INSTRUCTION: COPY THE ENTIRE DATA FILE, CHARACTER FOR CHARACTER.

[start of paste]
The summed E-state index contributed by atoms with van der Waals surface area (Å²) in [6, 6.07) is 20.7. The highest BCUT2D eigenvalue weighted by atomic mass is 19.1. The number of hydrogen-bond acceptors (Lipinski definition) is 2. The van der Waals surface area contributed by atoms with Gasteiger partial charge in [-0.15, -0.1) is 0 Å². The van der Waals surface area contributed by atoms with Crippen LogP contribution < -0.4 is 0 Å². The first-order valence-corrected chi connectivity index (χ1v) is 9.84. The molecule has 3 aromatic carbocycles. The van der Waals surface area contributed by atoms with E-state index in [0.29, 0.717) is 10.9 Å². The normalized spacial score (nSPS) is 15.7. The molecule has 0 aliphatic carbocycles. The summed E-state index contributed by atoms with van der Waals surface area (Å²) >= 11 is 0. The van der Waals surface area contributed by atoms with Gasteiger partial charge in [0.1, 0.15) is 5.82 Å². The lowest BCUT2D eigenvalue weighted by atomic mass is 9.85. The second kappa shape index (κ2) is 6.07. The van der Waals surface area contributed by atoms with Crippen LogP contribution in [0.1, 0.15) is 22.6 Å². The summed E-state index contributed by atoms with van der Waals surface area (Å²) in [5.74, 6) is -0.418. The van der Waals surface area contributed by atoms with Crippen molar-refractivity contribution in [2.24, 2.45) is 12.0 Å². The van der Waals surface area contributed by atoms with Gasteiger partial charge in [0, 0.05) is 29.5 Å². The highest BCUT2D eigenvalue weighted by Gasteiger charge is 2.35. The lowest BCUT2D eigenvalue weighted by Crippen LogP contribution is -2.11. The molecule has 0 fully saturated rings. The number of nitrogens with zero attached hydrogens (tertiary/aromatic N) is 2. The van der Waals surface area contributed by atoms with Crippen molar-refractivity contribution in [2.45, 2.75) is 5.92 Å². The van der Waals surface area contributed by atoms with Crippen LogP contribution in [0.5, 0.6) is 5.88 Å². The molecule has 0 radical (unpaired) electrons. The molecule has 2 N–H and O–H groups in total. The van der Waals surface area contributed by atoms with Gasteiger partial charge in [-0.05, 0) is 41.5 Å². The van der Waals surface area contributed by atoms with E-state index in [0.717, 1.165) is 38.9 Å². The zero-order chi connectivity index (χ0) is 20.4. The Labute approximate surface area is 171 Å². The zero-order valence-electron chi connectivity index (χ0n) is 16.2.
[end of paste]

The summed E-state index contributed by atoms with van der Waals surface area (Å²) in [6, 6.07) is 20.7. The highest BCUT2D eigenvalue weighted by atomic mass is 19.1. The number of hydrogen-bond acceptors (Lipinski definition) is 2. The van der Waals surface area contributed by atoms with Gasteiger partial charge in [-0.15, -0.1) is 0 Å². The van der Waals surface area contributed by atoms with Crippen LogP contribution < -0.4 is 0 Å². The first-order valence-corrected chi connectivity index (χ1v) is 9.84. The molecule has 3 aromatic carbocycles. The van der Waals surface area contributed by atoms with E-state index in [0.29, 0.717) is 10.9 Å². The normalized spacial score (nSPS) is 15.7. The molecule has 0 aliphatic carbocycles. The summed E-state index contributed by atoms with van der Waals surface area (Å²) >= 11 is 0. The van der Waals surface area contributed by atoms with Gasteiger partial charge in [0.1, 0.15) is 5.82 Å². The lowest BCUT2D eigenvalue weighted by atomic mass is 9.85. The second kappa shape index (κ2) is 6.07. The van der Waals surface area contributed by atoms with Crippen LogP contribution in [0.1, 0.15) is 22.6 Å². The summed E-state index contributed by atoms with van der Waals surface area (Å²) in [5.74, 6) is -0.418. The van der Waals surface area contributed by atoms with Crippen molar-refractivity contribution in [2.24, 2.45) is 12.0 Å². The van der Waals surface area contributed by atoms with Gasteiger partial charge in [0, 0.05) is 29.5 Å². The highest BCUT2D eigenvalue weighted by Gasteiger charge is 2.35. The lowest BCUT2D eigenvalue weighted by Crippen LogP contribution is -2.11. The molecule has 0 fully saturated rings. The number of nitrogens with zero attached hydrogens (tertiary/aromatic N) is 2. The van der Waals surface area contributed by atoms with Crippen molar-refractivity contribution in [2.45, 2.75) is 5.92 Å². The van der Waals surface area contributed by atoms with Crippen LogP contribution in [0.5, 0.6) is 5.88 Å². The molecule has 0 radical (unpaired) electrons. The molecule has 2 N–H and O–H groups in total. The van der Waals surface area contributed by atoms with Gasteiger partial charge in [-0.05, 0) is 41.5 Å². The van der Waals surface area contributed by atoms with E-state index in [0.717, 1.165) is 38.9 Å². The zero-order chi connectivity index (χ0) is 20.4. The Labute approximate surface area is 171 Å². The zero-order valence-electron chi connectivity index (χ0n) is 16.2.